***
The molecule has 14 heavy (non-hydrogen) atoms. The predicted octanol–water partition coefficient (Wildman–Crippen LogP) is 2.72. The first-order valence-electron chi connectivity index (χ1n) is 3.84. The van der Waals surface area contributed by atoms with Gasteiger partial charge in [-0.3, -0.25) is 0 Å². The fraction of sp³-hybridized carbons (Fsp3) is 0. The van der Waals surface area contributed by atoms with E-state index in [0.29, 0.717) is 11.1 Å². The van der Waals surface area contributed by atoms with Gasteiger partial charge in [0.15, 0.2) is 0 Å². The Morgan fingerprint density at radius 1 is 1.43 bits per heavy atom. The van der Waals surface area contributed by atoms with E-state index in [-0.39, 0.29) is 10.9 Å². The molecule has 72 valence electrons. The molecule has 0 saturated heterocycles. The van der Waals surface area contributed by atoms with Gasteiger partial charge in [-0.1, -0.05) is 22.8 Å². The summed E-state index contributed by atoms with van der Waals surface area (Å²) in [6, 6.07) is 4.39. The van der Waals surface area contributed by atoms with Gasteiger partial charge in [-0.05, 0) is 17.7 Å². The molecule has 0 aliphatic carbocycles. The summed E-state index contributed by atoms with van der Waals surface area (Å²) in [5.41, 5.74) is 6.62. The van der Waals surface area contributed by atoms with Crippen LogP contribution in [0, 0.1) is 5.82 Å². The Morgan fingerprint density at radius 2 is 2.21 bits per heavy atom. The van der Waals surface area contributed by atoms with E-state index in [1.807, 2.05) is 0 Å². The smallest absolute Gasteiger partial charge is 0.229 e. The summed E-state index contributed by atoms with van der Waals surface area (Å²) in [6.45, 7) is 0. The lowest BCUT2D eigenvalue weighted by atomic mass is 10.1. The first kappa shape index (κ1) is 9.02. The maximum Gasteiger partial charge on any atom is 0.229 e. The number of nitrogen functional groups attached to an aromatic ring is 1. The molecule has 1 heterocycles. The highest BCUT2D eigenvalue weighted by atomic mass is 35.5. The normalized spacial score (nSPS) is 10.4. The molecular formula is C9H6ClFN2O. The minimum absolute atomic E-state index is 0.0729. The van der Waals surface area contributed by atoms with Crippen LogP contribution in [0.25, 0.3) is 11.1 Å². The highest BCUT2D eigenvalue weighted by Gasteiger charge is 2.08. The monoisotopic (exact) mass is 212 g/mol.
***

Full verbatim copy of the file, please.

The molecule has 14 heavy (non-hydrogen) atoms. The predicted octanol–water partition coefficient (Wildman–Crippen LogP) is 2.72. The first-order valence-electron chi connectivity index (χ1n) is 3.84. The van der Waals surface area contributed by atoms with Gasteiger partial charge in [-0.3, -0.25) is 0 Å². The fraction of sp³-hybridized carbons (Fsp3) is 0. The van der Waals surface area contributed by atoms with E-state index in [0.29, 0.717) is 11.1 Å². The van der Waals surface area contributed by atoms with Gasteiger partial charge in [0.15, 0.2) is 0 Å². The Morgan fingerprint density at radius 1 is 1.43 bits per heavy atom. The van der Waals surface area contributed by atoms with E-state index in [-0.39, 0.29) is 10.9 Å². The molecule has 72 valence electrons. The molecule has 0 saturated heterocycles. The van der Waals surface area contributed by atoms with Gasteiger partial charge in [-0.1, -0.05) is 22.8 Å². The summed E-state index contributed by atoms with van der Waals surface area (Å²) in [6, 6.07) is 4.39. The van der Waals surface area contributed by atoms with Gasteiger partial charge in [-0.05, 0) is 17.7 Å². The molecule has 0 aliphatic carbocycles. The summed E-state index contributed by atoms with van der Waals surface area (Å²) in [5.41, 5.74) is 6.62. The van der Waals surface area contributed by atoms with Crippen LogP contribution in [0, 0.1) is 5.82 Å². The Morgan fingerprint density at radius 2 is 2.21 bits per heavy atom. The van der Waals surface area contributed by atoms with E-state index in [1.807, 2.05) is 0 Å². The smallest absolute Gasteiger partial charge is 0.229 e. The summed E-state index contributed by atoms with van der Waals surface area (Å²) in [6.45, 7) is 0. The lowest BCUT2D eigenvalue weighted by atomic mass is 10.1. The first kappa shape index (κ1) is 9.02. The maximum Gasteiger partial charge on any atom is 0.229 e. The number of nitrogen functional groups attached to an aromatic ring is 1. The molecule has 1 heterocycles. The highest BCUT2D eigenvalue weighted by atomic mass is 35.5. The normalized spacial score (nSPS) is 10.4. The molecular formula is C9H6ClFN2O. The minimum absolute atomic E-state index is 0.0729. The van der Waals surface area contributed by atoms with Crippen LogP contribution in [0.25, 0.3) is 11.1 Å². The highest BCUT2D eigenvalue weighted by Gasteiger charge is 2.08. The monoisotopic (exact) mass is 212 g/mol.